Winners and losers and combinations thereof are strewn among all the issues Trump has made specific promises, vague promises and no promises on.

 

Free to trade globally has an upside as does nationalism.

Standing by the rule of our own laws and controlling our own borders has an upside for some … but a downside for others.

Eliminating regulations has an upside for some … and a downside for others.

My main point would be that regardless of any decision a president and the administration make there are winners and losers … and to suggest 300 million people win is … well … ludicrous.

 

But let’s take a minute and talk about words and our new most important words time brevity‘winner’ – president elect Trump.

 

Where our President Elect gets most challenged with words <beyond the fact he really doesn’t know big nor good words> is that now we track what I refer to, loosely, as the Trump promises.

 

In the vaguery, or the wretched hollow, of past promises and today’s reality there remains … well … a divide. Therefore, the words encourage divide and reinforce divide. There has been no attempt of words to unite … which would simply be important words that bridge the past promises and present realities <of what will be done>.

 

Just try to track Trump promises versus the reality of the global construct of … well … everything … and there is big question with who the “loser” is.

 

In order for Trump to win, and be a winner, he needs to use words well & wisely — not think in terms of 140 characters but rather paragraphs. The words used well offer the path for alignment and put a ‘hold’ on divisiveness for a while so we, as a nation, can get started.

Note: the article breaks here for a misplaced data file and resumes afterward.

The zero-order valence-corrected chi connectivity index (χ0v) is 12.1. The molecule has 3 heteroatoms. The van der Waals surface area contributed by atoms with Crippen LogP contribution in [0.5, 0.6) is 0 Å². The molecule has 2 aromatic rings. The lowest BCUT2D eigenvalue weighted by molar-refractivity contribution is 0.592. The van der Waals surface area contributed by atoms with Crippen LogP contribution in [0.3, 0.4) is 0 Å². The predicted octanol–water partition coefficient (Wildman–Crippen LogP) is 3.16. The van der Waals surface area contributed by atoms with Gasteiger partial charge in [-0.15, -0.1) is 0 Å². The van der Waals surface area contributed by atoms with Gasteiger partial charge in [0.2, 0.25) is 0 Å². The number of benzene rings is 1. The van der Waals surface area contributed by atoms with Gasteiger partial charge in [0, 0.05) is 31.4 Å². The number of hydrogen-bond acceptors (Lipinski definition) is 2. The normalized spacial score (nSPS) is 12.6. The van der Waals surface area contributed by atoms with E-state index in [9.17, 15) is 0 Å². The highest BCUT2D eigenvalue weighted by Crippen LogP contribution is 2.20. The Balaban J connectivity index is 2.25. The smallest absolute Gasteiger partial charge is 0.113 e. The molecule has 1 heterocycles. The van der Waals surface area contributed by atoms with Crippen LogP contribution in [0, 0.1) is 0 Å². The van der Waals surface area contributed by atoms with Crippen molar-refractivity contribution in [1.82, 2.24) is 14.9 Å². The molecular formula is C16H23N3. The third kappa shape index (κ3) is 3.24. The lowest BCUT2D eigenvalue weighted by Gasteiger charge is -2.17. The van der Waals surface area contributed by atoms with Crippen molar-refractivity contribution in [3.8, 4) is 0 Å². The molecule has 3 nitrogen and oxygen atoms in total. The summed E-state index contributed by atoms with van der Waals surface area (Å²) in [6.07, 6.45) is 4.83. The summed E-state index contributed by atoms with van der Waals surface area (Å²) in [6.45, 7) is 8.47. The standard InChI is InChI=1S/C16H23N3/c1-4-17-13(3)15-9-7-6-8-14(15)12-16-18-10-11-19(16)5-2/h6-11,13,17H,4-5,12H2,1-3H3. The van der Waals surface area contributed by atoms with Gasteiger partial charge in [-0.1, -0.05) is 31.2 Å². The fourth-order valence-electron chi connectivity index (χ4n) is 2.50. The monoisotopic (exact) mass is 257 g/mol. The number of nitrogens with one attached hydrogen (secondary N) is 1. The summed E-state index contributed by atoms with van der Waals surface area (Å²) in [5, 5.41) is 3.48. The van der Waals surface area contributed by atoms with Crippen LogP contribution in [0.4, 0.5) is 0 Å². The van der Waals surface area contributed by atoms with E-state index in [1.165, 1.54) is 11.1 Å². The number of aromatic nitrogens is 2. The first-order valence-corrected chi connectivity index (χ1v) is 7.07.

Any leader worth a shit knows to even have half a chance with regard to organizational success <winning> you have to not have part of the company holding you back and you should have as a goal to have a much of the organization stepping forward together as possible.

Power & efficiency resides in unity.

Fragmentation is inefficient and less powerful.

 

Now.

 

words are free cost youI will end by pointing out that words are not the only thing that unites or divides. Words establish the framework from which things happen … when behavior either makes the words themselves winners or losers.

 

Words may say “end divisions and work together” but if actions say the opposite … well … we all lose.

 

The UK PM offers a word path, not a word salad as our President Elect seems to prefer, toward uniting a divided country. Words are powerful when used well.

little but big & 100

December 21st, 2016

 little things big things

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“You’re little but you’re  big.”

 

—–

Pretty Little Liars

 

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“The human tendency to regard little things as important has produced very many great things.”

 

—-

Georg C. Lichtenberg

 

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Ok.

 

Today is December 21st … the littlest day of the year – the winter solstice. The winter solstice marks the shortest day of the year in terms of hours of daylight one tree christmas winter<solstice basically means “sun stands still”>.

 

On the winter solstice, everywhere south of the equator have day lengths greater than 12 hours. Meanwhile, everywhere north of the equator have day lengths less than 12 hours.

 

The good news?

Daylight gets bigger from here. From here on out the days gradually get longer and the nights shorter.

 

Anyway.

 

On the littlest day it seemed like a good time to talk about big things … and their relationship to little things.

 

Couple of quick thoughts.